The French had sanctioned divorce due to incompatibility in 1792, and one out of every eight marriages in the next ten years ended in divorce — the Revolution itself being a particularly violent form of divorce of a people from their king. But in nineteenth-century England, an Act of Parliament was required to end a marriage, and only 325 divorces had been granted since 1670, a rate of approximately two a year. In 1857, the Matrimonial Causes Act made divorce much easier to obtain — for the husband. A man had to prove adultery, a woman both cruelty and adultery. (A woman’s adultery was considered more serious because she could produce a bastard heir.)

A Victorian divorce court, c. 1870. Isabella Robinson was not allowed to appear as a witness for the defense. Her only voice in court was her diary.

In her diary, Isabella would fall deeply in love with different family friends — and once, her children’s tutor — eager to talk, read, and share ideas, yet always stymied by physical desire. She was at times anxious, frustrated, and depressed with her multitude of feeling. She wrote to her doctor:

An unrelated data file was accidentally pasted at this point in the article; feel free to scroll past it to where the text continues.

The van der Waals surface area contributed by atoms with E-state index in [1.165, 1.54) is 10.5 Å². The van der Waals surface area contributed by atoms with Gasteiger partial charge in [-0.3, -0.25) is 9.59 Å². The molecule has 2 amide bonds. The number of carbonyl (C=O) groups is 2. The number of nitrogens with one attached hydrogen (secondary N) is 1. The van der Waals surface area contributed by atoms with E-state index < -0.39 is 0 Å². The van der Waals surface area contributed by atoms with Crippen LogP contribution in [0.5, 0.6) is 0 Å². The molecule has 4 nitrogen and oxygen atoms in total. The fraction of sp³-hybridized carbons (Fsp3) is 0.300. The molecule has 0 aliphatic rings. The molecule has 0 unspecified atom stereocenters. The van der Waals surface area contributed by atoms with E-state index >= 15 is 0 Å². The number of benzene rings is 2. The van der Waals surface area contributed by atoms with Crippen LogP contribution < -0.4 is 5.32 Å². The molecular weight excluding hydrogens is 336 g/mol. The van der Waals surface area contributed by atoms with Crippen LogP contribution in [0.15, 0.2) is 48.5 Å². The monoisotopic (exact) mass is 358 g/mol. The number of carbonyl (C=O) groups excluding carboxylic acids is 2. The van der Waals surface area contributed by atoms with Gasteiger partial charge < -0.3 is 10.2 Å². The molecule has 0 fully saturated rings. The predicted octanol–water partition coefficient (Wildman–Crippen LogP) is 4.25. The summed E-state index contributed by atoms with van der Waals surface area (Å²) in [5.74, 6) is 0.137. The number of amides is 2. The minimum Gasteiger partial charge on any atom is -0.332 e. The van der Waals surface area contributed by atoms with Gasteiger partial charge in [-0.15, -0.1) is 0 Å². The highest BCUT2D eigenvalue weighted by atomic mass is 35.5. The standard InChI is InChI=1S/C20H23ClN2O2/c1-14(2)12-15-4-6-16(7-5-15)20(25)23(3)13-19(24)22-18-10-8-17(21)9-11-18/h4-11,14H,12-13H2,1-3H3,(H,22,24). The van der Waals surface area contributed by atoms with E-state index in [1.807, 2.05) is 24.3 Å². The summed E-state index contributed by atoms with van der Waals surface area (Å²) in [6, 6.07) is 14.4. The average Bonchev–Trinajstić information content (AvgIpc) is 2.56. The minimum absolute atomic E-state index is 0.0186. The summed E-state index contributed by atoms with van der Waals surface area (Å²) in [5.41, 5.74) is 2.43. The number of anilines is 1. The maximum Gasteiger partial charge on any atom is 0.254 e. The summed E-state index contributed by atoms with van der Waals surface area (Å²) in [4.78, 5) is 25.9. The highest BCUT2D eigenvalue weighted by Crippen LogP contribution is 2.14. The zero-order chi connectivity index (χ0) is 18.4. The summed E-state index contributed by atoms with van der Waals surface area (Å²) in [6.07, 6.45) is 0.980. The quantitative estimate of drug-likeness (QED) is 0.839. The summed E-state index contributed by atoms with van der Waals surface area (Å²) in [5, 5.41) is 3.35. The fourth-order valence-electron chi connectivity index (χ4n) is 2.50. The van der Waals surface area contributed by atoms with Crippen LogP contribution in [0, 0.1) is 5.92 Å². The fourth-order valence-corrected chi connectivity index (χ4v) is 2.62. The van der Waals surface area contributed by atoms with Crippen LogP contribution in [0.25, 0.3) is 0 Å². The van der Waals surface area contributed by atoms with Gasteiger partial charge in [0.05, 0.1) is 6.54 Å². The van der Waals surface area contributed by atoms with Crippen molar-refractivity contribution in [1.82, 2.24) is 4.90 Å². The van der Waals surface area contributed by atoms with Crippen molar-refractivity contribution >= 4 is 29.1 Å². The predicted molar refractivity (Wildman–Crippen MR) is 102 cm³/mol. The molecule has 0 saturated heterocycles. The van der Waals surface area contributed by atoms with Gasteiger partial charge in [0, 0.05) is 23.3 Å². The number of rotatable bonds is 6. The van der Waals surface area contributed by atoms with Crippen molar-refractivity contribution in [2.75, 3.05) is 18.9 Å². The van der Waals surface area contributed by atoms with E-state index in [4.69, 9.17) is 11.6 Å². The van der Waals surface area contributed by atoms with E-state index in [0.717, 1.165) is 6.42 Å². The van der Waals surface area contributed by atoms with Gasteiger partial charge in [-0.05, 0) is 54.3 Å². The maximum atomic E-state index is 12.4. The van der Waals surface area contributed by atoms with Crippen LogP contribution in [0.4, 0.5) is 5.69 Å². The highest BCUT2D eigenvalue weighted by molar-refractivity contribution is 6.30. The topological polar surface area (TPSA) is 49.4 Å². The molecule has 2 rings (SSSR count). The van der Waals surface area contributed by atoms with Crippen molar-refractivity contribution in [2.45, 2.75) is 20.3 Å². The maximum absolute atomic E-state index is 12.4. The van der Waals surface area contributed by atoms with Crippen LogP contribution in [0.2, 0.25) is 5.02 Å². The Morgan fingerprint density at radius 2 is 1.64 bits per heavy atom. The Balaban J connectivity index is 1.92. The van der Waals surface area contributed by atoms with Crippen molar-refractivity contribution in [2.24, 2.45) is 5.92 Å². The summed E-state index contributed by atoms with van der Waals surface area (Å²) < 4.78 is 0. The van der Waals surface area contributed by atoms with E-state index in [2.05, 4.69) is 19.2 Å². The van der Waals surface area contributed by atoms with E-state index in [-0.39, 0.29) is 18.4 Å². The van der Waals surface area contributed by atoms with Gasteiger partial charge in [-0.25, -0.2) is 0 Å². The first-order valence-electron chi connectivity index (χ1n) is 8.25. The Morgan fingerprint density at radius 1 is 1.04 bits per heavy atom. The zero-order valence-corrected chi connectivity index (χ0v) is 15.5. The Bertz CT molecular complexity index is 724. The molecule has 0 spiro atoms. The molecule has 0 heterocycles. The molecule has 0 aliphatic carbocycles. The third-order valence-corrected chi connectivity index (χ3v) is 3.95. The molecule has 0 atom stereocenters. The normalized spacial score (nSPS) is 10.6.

[Women like me] exist quietly who bring up families…to tread in the purposeless steps of those who went before them — what motive — what hope may be found strong enough to enable them to bear up against trials, separations, old age, and death itself?

Her doctor cautioned that she should think less about herself and more about others:

Intellect alone does not fill the vacuum of human desire.

The world 'diarist' was first used in 1818. Published diaries doubled in the 1820s, and by the 1850s blank diaries were sold in the thousands.

In her trial, the prosecution used this flightiness as a condemnation:

[This diary is] the product of extravagance, of excitement, and of irritability, bordering on, if not actually in, the domain of madness. There never was a document which bore on the face of it marks of so flighty, extravagant, excitable, romantic, irritable foolish and disordered a mind as this diary of Mrs. Robinson.

George Elgar Hicks, 'Woman's Mission: Companion of Manhood' 1863. (Tate Britain)

Isabella won her case, but the winning was bittersweet. Now friendless, she retained her allowance from her husband and access to her children — all because she remained married. The public judgement placed on her private passions was a first rough step towards an understanding of women who wouldn’t conform socially or sexually, making Mrs. Robinson’s Disgrace a fascinating chronicle of an ordinary woman’s life exposed in extraordinary circumstances.

Michelle Legro is an associate editor at Lapham’s Quarterly. You can find her on Twitter.

Brain Pickings has a free weekly newsletter and people say it’s cool. It comes out on Sundays and offers the week’s best articles. Here’s what to expect. Like? Sign up.

14 OCTOBER, 2011

A Visual Ethnography of the World’s Last Living Nomads

By: